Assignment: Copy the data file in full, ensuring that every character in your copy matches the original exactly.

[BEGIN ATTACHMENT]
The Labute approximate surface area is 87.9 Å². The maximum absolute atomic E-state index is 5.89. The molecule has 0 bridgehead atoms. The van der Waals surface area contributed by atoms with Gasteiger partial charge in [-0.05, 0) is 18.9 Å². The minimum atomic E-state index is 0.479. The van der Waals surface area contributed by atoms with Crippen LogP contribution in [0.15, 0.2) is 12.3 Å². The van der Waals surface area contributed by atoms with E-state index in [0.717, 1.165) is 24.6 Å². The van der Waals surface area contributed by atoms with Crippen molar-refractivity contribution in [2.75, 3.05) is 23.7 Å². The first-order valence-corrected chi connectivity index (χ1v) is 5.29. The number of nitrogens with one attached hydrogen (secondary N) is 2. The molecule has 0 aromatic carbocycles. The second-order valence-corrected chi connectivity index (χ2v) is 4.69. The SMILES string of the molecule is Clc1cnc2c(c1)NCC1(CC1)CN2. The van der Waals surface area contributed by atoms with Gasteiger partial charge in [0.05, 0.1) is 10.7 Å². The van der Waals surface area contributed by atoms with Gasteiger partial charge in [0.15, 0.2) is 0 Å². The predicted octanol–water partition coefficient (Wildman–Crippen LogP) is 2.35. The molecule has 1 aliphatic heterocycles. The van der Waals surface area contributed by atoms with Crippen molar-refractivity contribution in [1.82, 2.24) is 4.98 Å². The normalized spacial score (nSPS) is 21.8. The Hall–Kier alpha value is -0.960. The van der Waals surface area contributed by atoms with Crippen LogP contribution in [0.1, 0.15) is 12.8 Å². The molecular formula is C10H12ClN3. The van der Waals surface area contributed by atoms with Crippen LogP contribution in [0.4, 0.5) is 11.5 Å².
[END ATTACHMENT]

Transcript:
The Labute approximate surface area is 87.9 Å². The maximum absolute atomic E-state index is 5.89. The molecule has 0 bridgehead atoms. The van der Waals surface area contributed by atoms with Gasteiger partial charge in [-0.05, 0) is 18.9 Å². The minimum atomic E-state index is 0.479. The van der Waals surface area contributed by atoms with Crippen LogP contribution in [0.15, 0.2) is 12.3 Å². The van der Waals surface area contributed by atoms with E-state index in [0.717, 1.165) is 24.6 Å². The van der Waals surface area contributed by atoms with Crippen molar-refractivity contribution in [2.75, 3.05) is 23.7 Å². The first-order valence-corrected chi connectivity index (χ1v) is 5.29. The number of nitrogens with one attached hydrogen (secondary N) is 2. The molecule has 0 aromatic carbocycles. The second-order valence-corrected chi connectivity index (χ2v) is 4.69. The SMILES string of the molecule is Clc1cnc2c(c1)NCC1(CC1)CN2. The van der Waals surface area contributed by atoms with Gasteiger partial charge in [0.05, 0.1) is 10.7 Å². The van der Waals surface area contributed by atoms with Gasteiger partial charge in [0.15, 0.2) is 0 Å². The predicted octanol–water partition coefficient (Wildman–Crippen LogP) is 2.35. The molecule has 1 aliphatic heterocycles. The van der Waals surface area contributed by atoms with Crippen molar-refractivity contribution in [1.82, 2.24) is 4.98 Å². The normalized spacial score (nSPS) is 21.8. The Hall–Kier alpha value is -0.960. The van der Waals surface area contributed by atoms with Crippen LogP contribution in [0.1, 0.15) is 12.8 Å². The molecular formula is C10H12ClN3. The van der Waals surface area contributed by atoms with Crippen LogP contribution in [0.4, 0.5) is 11.5 Å².